New England favorite Sperry is in the midst of something of a reinvention. After a few years of struggling sales, the brand’s numbers finally turned positive at the beginning of 2018 and saw slow but steady growth throughout the year.
To keep that growth alive, Sperry is branching out into new categories and embracing a new customer beyond the traditional preppy WASP aesthetic that has been the brand’s signature for years.
Striving for sustainability
First up is a new collection of sustainable footwear, launching today, made from recycled plastics drawn from the ocean. The collection was developed with Bionic, a company that collects recyclable waste from beaches and the ocean and turns it into usable plastic, and the Waterkeeper Alliance, an organization focused on protecting the world’s oceans from environmental harm.
Since Sperry has never really made sustainability a major focus of its identity, the brand is connecting the initiative with its maritime roots in its messaging, to make the transition to marketing itself as sustainable more seamless. Sperry is going for a big digital push to drive awareness of the collection.
“It’s our first real initiative in that direction,” said Kate Minner, CMO of Sperry. “With anything like this, it takes some development, testing on construction and materials. The first [sustainable product] launch has been in development for a number of years. It’s taken a lot of planning.”
While Minner acknowledges that sustainability is a relatively new space for Sperry to explore, she stressed that the brand is not trying to completely upend its image. She said it would be dishonest to suddenly pretend Sperry is 100 percent sustainable or that sustainability has always been a part of the brand’s identity.
Instead, Minner said sustainability will be an ongoing project for the brand and that customers who have no interest in it can safely continue shopping the brand’s staple pieces without fear of the brand changing. This is essential for a brand as old as Sperry, Minner says.
“For Sperry, we are coming up on our 85th anniversary,” Minner said. “We are a heritage brand; we’ve been around a long time. I’m not trying to tell people we are a whole new brand now. We want [sustainability] to be a part of the Sperry brand, but not all of it is. We have our sustainable stuff, but we still have our regular shoes. It’s just about offering new options.”
Outside of sustainability, Sperry has also been exploring an area that is about as far from the brand’s traditional preppy domain as one can get: streetwear.
Throughout the last year, the brand has significantly expanded its partnership with Noah, the sustainable footwear brand founded by streetwear legend and former Supreme creative director Brendon Babenzien, to create a line of streetwear-themed re-imaginings of Sperry shoes and sneakers called Sperry Cloud in July of last year. Sperry’s ongoing partnership with Noah culminated in their latest collaboration, a collection of pirate-themed shoes released in December.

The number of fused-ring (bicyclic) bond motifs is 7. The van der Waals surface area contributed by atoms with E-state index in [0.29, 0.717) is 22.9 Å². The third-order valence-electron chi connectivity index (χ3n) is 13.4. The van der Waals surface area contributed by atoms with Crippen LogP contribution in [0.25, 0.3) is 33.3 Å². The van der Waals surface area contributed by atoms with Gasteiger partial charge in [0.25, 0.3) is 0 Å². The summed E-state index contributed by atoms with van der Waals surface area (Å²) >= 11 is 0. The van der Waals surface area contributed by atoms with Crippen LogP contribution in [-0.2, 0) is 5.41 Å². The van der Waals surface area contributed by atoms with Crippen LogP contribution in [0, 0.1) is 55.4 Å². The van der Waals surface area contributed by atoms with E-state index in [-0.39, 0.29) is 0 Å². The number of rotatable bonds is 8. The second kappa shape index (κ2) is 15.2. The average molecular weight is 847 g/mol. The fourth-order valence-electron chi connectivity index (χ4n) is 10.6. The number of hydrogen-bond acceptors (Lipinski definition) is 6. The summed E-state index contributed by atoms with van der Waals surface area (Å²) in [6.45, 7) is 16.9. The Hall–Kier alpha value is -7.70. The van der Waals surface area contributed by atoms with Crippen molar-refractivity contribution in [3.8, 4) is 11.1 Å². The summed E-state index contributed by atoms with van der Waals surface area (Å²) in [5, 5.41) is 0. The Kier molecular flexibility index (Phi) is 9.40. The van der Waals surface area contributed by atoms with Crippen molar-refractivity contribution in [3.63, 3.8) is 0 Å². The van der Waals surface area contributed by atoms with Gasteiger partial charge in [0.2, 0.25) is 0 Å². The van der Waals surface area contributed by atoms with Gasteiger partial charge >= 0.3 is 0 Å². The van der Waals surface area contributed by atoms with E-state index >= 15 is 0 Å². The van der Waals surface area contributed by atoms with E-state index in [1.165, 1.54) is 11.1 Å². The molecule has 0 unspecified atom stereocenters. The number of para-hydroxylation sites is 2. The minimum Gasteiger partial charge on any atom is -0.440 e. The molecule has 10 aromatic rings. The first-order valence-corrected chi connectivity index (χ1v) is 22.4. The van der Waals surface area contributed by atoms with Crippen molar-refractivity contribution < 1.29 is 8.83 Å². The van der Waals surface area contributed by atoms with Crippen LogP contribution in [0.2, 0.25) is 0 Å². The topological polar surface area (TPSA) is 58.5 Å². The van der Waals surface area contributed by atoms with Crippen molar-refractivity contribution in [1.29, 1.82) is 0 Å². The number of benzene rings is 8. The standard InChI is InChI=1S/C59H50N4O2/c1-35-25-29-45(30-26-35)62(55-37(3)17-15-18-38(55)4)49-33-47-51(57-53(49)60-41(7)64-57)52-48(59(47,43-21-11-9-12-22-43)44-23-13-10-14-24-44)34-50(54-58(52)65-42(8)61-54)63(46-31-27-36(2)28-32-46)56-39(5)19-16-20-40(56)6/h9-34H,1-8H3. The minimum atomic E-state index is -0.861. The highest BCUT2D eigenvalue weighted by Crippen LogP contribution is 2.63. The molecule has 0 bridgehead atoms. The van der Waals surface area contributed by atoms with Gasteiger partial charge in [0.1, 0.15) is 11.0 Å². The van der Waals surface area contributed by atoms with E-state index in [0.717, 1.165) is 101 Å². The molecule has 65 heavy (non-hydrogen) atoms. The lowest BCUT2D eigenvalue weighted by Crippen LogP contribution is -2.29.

“We wanted to work with partners that had a lot of synergy with us,” said Adam Meek, global vp of product at Sperry. “Brendon was a fan of the brand, but he wore it in a completely different way than our traditional customer. We’ve pulled back from a lot of short-term collaborations and are doing more long-term partnerships with fewer partners, like what we’ve done with Brendon and Noah. But it’s still in the realm of the Sperry brand.”
The crossover between Sperry and streetwear is not too surprising, given the recent fascination in the streetwear world with American heritage and workwear brands like Champion, Carhartt or Levi’s.
“Sperry is one of those American heritage brands that ebbs and flows in popularity, but makes products that are always relevant,” said Jian DeLeon, editorial director at Highsnobiety. “Their collaborations with Noah made perfect sense, since Noah is heavily inspired by traditional American style and nautical cues alike. With their Cloud line, it builds on that energy in a way that doesn’t revisit the past too much but places their footwear in a modern context with a timeless lens.”
Leaving New England
Sperry’s streetwear and sustainability pushes have helped it stand out from some of its New England prep competitors. Neither J. Crew nor Vineyard Vines, two of the best-known brands in the same sort of WASPy space, has done much in the way of streetwear, and only J. Crew has done any major sustainability pushes recently.
J. Crew has been struggling recently, with floundering sales, being left rudderless after multiple high-profile departures at the executive level. The brand has been relying on its sister brand Madewell to carry the company forward. Vineyard Vines, despite a recently announced partnership with Target, also struggles. A survey from YouGov found that only 37 percent of respondents had even heard of the brand, and only 17 percent had a positive opinion of it.
This has left Sperry as one of the better-performing brands in this space, although it has struggled. It has managed to turn in a full year of positive growth to become the primary driver of revenue at its parent company, Wolverine World Wide, which includes other footwear brands like Keds, Saucony and Merrell. While the company doubled its year-over-year sales to $59 million in the third quarter of 2018. Though it still underperformed, CEO Blake Krueger credited Sperry for keeping the company on the upswing in an earnings call.
As Sperry moves into the future, Minner knows that brand perceptions cannot change overnight. Still, she says, Sperry is trying to make these new developments — the exploration of sustainability and streetwear — long-term projects.
“We are doing as much as we can, as soon as we can,” Minner said. “But we’ve been very honest about the fact that it’s not an easy to ship to turn around. It takes time.”